Now Mary could avoid salary sacrifice and contribute say $5,000 as a personal contribution and claim a deduction of $4,951 against her total income. The excess amount of $49 not claimed would be treated as a non-concessional contribution.

Non-Concessional contributions

New rules now limit non-concessional (or post tax) Super contributions to $100,000 per annum per person (or $300,000 over a 3 year period if under 65 with a Total Superannuation Balance (TSB) of <$1.4m) but only if your TSB is under $1.6m per person.

Why are non-concessional contributions important?

These contributions are not taxed on entry to superannuation and more importantly investment earnings within superannuation are only taxed at 15% (dividends, interest, rent and realised capital gains on assets owned for less than 12 months) and 10% on realised capital gains on assets owned for more than 12 months. This is compared to the personal marginal tax rates of up to 47% and only a 50% discount (up to 23.5%) on realised capital gains on assets owned for more than 12 months.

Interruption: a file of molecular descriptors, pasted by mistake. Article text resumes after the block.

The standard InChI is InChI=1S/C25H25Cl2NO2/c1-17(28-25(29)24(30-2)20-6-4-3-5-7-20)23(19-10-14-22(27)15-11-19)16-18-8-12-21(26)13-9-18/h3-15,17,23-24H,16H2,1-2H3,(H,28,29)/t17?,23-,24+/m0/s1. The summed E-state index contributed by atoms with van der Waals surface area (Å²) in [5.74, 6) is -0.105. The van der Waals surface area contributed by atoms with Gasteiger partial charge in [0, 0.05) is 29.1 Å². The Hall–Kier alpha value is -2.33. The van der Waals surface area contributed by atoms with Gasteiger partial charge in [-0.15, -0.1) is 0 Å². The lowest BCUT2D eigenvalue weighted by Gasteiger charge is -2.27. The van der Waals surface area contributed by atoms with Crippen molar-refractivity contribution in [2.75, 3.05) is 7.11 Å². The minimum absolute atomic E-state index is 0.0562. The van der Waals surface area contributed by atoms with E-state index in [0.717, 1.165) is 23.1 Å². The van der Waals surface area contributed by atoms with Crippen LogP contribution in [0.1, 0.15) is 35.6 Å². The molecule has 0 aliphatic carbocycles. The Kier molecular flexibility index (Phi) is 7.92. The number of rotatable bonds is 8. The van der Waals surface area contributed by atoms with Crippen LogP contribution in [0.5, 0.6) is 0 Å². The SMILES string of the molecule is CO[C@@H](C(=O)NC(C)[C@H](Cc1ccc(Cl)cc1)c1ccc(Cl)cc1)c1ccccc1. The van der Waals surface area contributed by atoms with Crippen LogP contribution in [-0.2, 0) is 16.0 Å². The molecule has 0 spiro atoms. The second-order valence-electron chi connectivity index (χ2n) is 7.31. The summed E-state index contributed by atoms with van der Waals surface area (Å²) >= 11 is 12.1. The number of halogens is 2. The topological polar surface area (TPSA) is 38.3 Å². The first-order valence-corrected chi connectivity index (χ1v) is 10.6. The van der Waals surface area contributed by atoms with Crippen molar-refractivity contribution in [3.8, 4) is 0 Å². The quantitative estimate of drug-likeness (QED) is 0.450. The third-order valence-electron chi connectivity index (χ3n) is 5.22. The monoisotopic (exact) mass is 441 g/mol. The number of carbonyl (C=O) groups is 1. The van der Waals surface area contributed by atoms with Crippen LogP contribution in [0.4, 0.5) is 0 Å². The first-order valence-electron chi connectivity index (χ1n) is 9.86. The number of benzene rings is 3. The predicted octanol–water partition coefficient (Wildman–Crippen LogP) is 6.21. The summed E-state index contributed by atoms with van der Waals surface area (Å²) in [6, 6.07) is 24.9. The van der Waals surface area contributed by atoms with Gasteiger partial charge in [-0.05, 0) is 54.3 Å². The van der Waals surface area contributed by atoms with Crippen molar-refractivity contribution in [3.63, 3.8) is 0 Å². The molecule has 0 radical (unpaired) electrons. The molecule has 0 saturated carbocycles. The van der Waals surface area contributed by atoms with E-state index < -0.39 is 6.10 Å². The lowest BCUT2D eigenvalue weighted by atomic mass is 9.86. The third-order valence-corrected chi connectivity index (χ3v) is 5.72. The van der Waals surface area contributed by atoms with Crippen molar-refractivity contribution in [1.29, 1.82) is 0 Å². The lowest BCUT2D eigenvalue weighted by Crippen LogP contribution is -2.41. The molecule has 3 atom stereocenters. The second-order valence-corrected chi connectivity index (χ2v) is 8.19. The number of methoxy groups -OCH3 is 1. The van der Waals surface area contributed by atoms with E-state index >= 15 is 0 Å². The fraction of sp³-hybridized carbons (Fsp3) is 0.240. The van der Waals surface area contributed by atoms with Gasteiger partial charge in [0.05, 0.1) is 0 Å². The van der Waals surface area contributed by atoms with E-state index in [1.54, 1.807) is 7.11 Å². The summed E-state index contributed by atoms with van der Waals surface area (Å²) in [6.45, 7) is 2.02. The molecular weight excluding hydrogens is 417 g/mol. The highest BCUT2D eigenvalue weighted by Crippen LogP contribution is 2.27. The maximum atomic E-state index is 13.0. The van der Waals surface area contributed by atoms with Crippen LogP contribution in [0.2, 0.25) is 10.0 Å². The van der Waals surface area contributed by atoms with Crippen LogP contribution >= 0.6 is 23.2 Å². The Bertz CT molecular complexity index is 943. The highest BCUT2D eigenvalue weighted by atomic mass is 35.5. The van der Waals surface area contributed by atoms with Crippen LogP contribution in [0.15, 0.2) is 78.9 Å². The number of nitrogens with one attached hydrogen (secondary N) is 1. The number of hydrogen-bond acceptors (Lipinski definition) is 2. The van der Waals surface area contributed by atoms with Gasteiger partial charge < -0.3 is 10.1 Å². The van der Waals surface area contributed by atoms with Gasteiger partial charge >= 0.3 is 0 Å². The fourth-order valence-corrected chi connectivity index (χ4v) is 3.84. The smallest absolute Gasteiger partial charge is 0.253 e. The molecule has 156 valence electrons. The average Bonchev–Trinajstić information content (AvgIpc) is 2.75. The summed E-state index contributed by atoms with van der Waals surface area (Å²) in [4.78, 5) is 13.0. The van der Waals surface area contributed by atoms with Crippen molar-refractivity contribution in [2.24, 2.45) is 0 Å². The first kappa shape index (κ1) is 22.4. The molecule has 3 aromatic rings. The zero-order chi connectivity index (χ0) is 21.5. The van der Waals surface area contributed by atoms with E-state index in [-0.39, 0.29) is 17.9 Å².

For Consultants aged over 50 or with significant cash flow surplus, non-concessional contributions are an important long term planning strategy to maximise wealth in a low tax environment.

The new $1.6m cap and TSB regime can provide significant benefits as you can start earlier. As your superannuation can grow in excess of $1.6m due to investments but you are limited to commencing an income stream and further contributions at this level.

Finally the TSB limits are based on the 30 June balance of your fund each year. This means that opportunities to make further contributions in the future may be limited as your fund grows.

Income streams

Account Based Pensions

These income streams are still one of the most tax effective ways to generate an income, particularly after the age of 60! And, the investment earnings on any assets within the pension (subject to the $1.6m cap above) are completely tax free.